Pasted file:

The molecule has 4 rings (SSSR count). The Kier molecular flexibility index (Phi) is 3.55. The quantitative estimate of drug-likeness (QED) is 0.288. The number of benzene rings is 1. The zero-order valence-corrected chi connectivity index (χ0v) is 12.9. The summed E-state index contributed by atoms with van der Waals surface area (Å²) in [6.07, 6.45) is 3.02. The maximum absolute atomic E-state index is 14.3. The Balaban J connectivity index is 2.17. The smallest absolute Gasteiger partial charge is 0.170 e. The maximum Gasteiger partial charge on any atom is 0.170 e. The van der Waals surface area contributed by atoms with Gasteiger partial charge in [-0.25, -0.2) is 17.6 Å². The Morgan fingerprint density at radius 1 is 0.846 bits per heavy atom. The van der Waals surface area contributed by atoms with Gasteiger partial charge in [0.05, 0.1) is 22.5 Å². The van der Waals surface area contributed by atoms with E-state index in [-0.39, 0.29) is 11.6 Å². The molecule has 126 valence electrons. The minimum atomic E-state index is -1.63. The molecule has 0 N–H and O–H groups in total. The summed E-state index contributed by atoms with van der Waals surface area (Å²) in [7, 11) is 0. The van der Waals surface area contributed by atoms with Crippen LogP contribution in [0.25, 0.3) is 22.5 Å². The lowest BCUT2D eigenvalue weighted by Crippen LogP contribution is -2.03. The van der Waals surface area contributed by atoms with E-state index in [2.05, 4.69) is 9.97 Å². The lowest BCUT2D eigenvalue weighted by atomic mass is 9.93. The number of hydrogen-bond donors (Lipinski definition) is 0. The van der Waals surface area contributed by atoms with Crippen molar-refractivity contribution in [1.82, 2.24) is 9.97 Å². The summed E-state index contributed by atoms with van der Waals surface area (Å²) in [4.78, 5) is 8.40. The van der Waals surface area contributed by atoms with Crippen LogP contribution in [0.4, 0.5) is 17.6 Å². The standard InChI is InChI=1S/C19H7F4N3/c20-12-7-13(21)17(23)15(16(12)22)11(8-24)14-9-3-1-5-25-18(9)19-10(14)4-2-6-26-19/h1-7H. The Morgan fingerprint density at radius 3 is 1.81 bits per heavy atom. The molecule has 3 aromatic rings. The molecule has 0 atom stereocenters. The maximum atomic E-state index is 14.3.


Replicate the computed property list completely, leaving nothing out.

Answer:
The molecule has 4 rings (SSSR count). The Kier molecular flexibility index (Phi) is 3.55. The quantitative estimate of drug-likeness (QED) is 0.288. The number of benzene rings is 1. The zero-order valence-corrected chi connectivity index (χ0v) is 12.9. The summed E-state index contributed by atoms with van der Waals surface area (Å²) in [6.07, 6.45) is 3.02. The maximum absolute atomic E-state index is 14.3. The Balaban J connectivity index is 2.17. The smallest absolute Gasteiger partial charge is 0.170 e. The maximum Gasteiger partial charge on any atom is 0.170 e. The van der Waals surface area contributed by atoms with Gasteiger partial charge in [-0.25, -0.2) is 17.6 Å². The Morgan fingerprint density at radius 1 is 0.846 bits per heavy atom. The van der Waals surface area contributed by atoms with Gasteiger partial charge in [0.05, 0.1) is 22.5 Å². The van der Waals surface area contributed by atoms with E-state index in [-0.39, 0.29) is 11.6 Å². The molecule has 126 valence electrons. The minimum atomic E-state index is -1.63. The molecule has 0 N–H and O–H groups in total. The summed E-state index contributed by atoms with van der Waals surface area (Å²) in [7, 11) is 0. The van der Waals surface area contributed by atoms with Crippen LogP contribution in [0.25, 0.3) is 22.5 Å². The lowest BCUT2D eigenvalue weighted by Crippen LogP contribution is -2.03. The van der Waals surface area contributed by atoms with E-state index in [2.05, 4.69) is 9.97 Å². The lowest BCUT2D eigenvalue weighted by atomic mass is 9.93. The number of hydrogen-bond donors (Lipinski definition) is 0. The van der Waals surface area contributed by atoms with Crippen molar-refractivity contribution in [1.82, 2.24) is 9.97 Å². The summed E-state index contributed by atoms with van der Waals surface area (Å²) in [4.78, 5) is 8.40. The van der Waals surface area contributed by atoms with Crippen LogP contribution in [0.4, 0.5) is 17.6 Å². The standard InChI is InChI=1S/C19H7F4N3/c20-12-7-13(21)17(23)15(16(12)22)11(8-24)14-9-3-1-5-25-18(9)19-10(14)4-2-6-26-19/h1-7H. The Morgan fingerprint density at radius 3 is 1.81 bits per heavy atom. The molecule has 3 aromatic rings. The molecule has 0 atom stereocenters. The maximum atomic E-state index is 14.3.